A comprehensive list of disappointments with the US Blu-Ray release of Sergio Leone's The Good, The Bad and The Ugly



1. No US theatrical edition. This Blu-ray release instead presents AMC's reconstruction of the 1966 Rome premiere cut; a hodgepodge speculative version that includes scenes that Leone subsequently edited out before a wider Italian release. Since this cut runs 14 or minutes longer than the print prepared for North America theatrical exhibition in 1967, the new footage was dubbed by an ageing Eli Wallach and Clint Eastwood, with Simon Prescott standing in for the deceased Lee Van Cleef. It's a shame this curio edit has become the preferred home video mint, the newer line readings can be reedy and distracting, and the reinserted footage tends to skew digressive. It's an interesting watch, but certainly not a definitive version.

2. The sound effects have been changed. The English DTS-HD track includes all sorts of sound cue revisionism. Gun shots have been altered from crackling echo-buzzes to dull library thuds. The entire sound suite of The Good, The Bad and The Ugly has been altered to accommodate senseless detailing and directional demonstration work. I'm sure the intentions of Intersound, the company responsible for 5.1 remix, were pure, but the result is a sensory mismatch that brutalises the immaculately composed original.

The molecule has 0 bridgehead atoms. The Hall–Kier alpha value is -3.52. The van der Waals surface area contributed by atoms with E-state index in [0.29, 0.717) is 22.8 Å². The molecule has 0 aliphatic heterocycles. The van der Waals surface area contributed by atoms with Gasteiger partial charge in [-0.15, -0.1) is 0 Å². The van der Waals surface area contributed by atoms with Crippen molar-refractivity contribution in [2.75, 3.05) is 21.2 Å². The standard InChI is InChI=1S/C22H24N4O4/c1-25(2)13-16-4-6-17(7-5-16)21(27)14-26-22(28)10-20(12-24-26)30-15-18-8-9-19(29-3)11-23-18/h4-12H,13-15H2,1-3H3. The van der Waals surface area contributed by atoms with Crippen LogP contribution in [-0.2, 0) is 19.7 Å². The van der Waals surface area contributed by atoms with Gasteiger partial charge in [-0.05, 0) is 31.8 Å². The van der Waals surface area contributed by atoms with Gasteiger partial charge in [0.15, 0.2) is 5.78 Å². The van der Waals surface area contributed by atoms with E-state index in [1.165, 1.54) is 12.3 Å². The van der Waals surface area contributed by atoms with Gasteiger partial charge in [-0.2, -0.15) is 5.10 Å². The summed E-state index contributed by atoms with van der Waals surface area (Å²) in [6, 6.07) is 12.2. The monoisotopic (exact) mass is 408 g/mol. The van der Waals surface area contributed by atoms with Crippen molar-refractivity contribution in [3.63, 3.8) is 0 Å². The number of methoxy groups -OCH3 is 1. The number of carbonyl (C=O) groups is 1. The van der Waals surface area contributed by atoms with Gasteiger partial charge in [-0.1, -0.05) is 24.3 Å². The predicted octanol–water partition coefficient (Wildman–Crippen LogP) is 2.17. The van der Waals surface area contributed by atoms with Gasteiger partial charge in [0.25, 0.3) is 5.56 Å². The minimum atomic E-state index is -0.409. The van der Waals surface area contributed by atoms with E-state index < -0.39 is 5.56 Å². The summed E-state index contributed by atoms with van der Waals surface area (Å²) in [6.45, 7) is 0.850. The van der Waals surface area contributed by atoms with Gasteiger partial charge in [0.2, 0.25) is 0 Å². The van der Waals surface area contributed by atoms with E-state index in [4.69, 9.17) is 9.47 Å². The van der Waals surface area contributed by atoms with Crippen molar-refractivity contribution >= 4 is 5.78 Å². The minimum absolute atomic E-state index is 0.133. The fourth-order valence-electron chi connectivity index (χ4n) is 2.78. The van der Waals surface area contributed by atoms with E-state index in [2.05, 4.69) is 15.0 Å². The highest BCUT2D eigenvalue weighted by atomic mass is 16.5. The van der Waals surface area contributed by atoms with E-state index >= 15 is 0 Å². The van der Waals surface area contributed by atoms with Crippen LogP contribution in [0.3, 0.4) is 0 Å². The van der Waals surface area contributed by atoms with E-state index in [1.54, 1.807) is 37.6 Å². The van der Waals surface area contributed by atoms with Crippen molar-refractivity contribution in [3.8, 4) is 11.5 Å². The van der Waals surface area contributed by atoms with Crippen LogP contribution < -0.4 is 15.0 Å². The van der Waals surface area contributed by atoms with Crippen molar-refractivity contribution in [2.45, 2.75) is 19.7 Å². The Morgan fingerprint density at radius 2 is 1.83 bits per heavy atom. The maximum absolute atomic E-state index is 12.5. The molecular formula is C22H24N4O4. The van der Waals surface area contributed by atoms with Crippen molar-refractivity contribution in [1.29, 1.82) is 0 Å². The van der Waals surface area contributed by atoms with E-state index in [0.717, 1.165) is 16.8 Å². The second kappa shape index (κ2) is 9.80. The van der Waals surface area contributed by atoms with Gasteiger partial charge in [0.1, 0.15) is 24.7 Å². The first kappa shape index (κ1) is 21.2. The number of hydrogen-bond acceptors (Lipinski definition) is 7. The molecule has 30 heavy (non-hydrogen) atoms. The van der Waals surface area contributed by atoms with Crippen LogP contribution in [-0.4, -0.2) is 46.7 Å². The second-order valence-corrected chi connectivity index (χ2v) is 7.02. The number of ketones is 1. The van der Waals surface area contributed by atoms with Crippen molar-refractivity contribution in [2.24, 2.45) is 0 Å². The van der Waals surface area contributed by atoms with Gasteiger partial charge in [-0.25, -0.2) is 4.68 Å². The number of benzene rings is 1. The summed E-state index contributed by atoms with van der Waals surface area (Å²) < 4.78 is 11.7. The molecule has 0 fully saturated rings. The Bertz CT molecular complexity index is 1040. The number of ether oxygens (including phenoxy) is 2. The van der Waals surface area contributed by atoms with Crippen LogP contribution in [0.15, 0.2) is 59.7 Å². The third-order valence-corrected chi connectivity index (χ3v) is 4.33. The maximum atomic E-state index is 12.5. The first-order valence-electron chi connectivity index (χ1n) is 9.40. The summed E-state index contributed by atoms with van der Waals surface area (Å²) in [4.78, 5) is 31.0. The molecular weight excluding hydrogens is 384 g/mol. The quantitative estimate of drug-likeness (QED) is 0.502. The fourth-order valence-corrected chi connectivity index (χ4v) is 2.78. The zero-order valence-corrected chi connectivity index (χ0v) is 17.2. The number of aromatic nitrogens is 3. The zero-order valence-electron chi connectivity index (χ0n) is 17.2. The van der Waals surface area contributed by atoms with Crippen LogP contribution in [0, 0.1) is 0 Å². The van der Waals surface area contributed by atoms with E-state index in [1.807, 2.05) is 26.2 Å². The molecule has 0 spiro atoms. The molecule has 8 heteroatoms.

3. Misleading special features. This Blu-Ray release also includes an English Mono track. Hopes were high in Disaster Towers that this channel would be the unaltered 1967 dub soundtrack; sadly this Mono track is simply the 5.1 mix as heard through one speaker. All the infuriating audio embellishments remain.

4. Lastly and most nitpicky, the Italian Mono mix is poorly served by some lazy subtitling. In presenting an Italian language track for this title, there finally seemed to be a shred of acknowledgement that The Good, The Bad and The Ugly is, at least partially, an Italian film. Better still, the Italian Mono track is struck from the same print that contained all the raw reconstruction elements, meaning all of the 60s foley work has been left unmolested. On this channel guns still sound like some enormous bizarre insect speeding around a canyon. You could also argue that as this version seeks to replicate the Rome premiere cut, this is the most authentic soundtrack option. Unfortunately no-one thought to create a separate set of subtitles to accompany the Italian language channel. You'll have to make do with a transcript of the English dub. Worse still, the only English subtitles available on this Blu-Ray are calibrated for the deaf and hard of hearing, so expect stage direction frame clutter.

It's not all bad though. This release contains an exhaustive commentary track by Leone biographer Sir Christopher Frayling. Frayling's hyper-detailed walkthroughs are always worth the price of admission.

Lucha vs. Trejo



Disaster Year still can't help but be disappointed that Robert Rodriguez's upcoming Machete has shed its Grindhouse imprint scratch and damage. However! The idea of a prowling, luchador hitman hot on Danny Trejo's trail goes some way to making up for it. More of that masked gentleman please!

Blade Runner by Michal Ksiazek

NWA - Straight Outta Compton

Monday, 5 July 2010

Knuckles the Echidna